After CUE, I did lots of program work with AFSC, as the program clerk, to work on tensions between ethnicities resulting from the various waves of immigration.  Latino students were not necessarily getting along with the "Chinos" i.e. Asians.

Lots of different cultures get stereotyped e.g. just as a person from Mexico might have a hard time distinguishing a Laotian from a Filipino, so might a Vietnamese not appreciate the differences between Mexican and Guatemalan cultures.

The education process is a lot about geography, learning the stories of the different human scenarios and their inter-twining.

Jiway Tung joined us by voice from Yogjakarta.  We learned about AFSC's work with partner organizations helping to promote some of the same inter-personal and leadership skills we nurtured in the Portland area.  Bringing groups together and doing things in common, as well as having separate programming, is a fairly useful activity.

Hawo's Dinner Party was along the same lines.  Shelbyville gets introspective about being at an historical cross-roads.  Not so long ago, Anglos were a rarity in this region.  The newest arrivals, from Somalia, have rocked the boat a little.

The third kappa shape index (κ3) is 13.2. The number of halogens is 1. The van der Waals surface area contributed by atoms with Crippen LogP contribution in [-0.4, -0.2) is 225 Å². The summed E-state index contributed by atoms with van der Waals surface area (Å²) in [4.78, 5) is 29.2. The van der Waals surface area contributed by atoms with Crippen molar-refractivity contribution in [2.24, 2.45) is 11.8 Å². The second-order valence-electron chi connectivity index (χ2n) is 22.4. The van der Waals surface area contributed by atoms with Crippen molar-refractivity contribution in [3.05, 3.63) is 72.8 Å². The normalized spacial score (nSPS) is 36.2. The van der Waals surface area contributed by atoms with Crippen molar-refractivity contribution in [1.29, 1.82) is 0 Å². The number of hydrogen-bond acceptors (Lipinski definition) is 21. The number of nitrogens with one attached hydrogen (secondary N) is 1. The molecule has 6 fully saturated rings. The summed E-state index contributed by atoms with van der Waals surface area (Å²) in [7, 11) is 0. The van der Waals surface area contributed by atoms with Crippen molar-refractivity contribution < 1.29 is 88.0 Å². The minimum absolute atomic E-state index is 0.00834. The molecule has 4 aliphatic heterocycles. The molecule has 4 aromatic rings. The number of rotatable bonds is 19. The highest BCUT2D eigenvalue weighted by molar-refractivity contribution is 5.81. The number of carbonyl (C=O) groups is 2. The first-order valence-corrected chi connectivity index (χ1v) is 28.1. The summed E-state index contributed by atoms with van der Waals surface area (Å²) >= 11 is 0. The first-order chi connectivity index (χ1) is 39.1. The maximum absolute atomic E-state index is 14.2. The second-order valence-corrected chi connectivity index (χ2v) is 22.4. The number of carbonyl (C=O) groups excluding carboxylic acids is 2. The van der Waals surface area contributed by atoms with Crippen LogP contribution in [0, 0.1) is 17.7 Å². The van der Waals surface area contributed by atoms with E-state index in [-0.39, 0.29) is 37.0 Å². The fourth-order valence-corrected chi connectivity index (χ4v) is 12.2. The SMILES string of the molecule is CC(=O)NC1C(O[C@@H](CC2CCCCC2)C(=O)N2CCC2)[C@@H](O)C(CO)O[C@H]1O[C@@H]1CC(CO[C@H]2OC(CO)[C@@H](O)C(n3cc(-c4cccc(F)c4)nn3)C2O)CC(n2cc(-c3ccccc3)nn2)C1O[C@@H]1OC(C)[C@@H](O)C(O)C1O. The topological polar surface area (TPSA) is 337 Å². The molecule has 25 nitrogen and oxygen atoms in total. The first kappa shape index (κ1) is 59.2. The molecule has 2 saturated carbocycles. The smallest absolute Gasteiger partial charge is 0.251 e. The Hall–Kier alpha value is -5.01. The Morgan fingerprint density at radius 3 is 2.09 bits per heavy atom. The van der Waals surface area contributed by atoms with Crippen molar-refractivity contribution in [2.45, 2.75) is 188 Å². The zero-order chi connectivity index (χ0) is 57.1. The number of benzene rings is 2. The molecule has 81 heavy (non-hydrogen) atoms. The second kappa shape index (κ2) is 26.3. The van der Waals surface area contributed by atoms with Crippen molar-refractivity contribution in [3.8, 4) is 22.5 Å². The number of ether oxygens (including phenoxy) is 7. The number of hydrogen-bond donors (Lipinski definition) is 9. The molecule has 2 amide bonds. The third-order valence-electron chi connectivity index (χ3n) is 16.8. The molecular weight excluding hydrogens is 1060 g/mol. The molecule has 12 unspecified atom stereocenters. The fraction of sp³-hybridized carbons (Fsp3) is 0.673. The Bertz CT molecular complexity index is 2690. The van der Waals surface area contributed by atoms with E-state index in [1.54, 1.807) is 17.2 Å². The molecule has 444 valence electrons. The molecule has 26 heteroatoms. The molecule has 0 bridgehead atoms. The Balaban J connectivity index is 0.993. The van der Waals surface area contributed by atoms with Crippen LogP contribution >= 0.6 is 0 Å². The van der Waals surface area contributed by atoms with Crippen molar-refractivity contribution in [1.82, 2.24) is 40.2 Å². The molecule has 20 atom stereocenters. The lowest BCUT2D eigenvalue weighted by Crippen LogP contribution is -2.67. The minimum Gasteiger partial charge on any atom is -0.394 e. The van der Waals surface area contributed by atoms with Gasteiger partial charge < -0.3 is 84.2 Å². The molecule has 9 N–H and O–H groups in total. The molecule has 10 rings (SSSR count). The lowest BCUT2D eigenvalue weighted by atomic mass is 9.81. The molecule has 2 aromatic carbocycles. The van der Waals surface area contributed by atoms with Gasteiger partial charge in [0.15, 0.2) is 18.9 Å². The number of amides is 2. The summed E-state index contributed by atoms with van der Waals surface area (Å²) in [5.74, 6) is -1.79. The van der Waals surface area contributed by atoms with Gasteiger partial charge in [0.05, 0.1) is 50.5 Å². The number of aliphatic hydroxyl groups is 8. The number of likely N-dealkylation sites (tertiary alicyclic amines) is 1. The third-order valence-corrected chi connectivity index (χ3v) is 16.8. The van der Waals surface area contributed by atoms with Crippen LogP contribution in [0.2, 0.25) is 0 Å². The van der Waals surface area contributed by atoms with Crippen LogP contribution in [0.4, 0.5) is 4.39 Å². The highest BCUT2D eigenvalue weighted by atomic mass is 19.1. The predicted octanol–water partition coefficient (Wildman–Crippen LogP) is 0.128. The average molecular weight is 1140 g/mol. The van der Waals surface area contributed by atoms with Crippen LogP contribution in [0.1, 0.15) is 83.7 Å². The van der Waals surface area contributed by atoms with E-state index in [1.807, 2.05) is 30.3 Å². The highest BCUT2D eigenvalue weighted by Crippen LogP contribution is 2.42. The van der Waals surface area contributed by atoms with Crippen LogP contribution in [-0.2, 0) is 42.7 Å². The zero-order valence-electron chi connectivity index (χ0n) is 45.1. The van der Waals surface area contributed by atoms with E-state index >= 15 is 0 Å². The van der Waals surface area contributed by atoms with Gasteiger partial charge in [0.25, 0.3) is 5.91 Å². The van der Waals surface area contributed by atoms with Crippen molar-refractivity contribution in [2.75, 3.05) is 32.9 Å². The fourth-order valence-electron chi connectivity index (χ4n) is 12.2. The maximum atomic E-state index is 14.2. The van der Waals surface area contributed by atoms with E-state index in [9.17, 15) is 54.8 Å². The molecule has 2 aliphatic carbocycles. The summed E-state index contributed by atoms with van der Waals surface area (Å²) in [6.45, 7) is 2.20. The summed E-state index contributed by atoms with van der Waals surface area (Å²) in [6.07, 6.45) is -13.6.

We should remember that European cultures have immigrated in huge numbers over the last few centuries. There's no one way street when it comes to Anglos either -- they're everywhere by now (witness Australia). Helping disparate ethnic groups find ways to get along is important work everywhere. Often the schools are having a hard time coping.  That's where NGOs may step in, including religious groups of all stripes.

The Parliament of World Religions has a similar focus on inclusiveness, tolerance, getting along with aliens.  If we're visited by ETs (e.g. Martians), similar skills may be required.  Indeed, it's interesting to rank ethnicities on their ability to get along with other ethnicities.  The patterns repeat over and over, but the outcomes are different based on some variables.  How cosmopolitan are the people to begin with?

My "schools for diplomats" (a theme in these blogs) are really schools for everyone, as in a planet such as ours, where "intelligent life" has jet airplanes, lots of ships, satellites, television, everyone is a diplomat.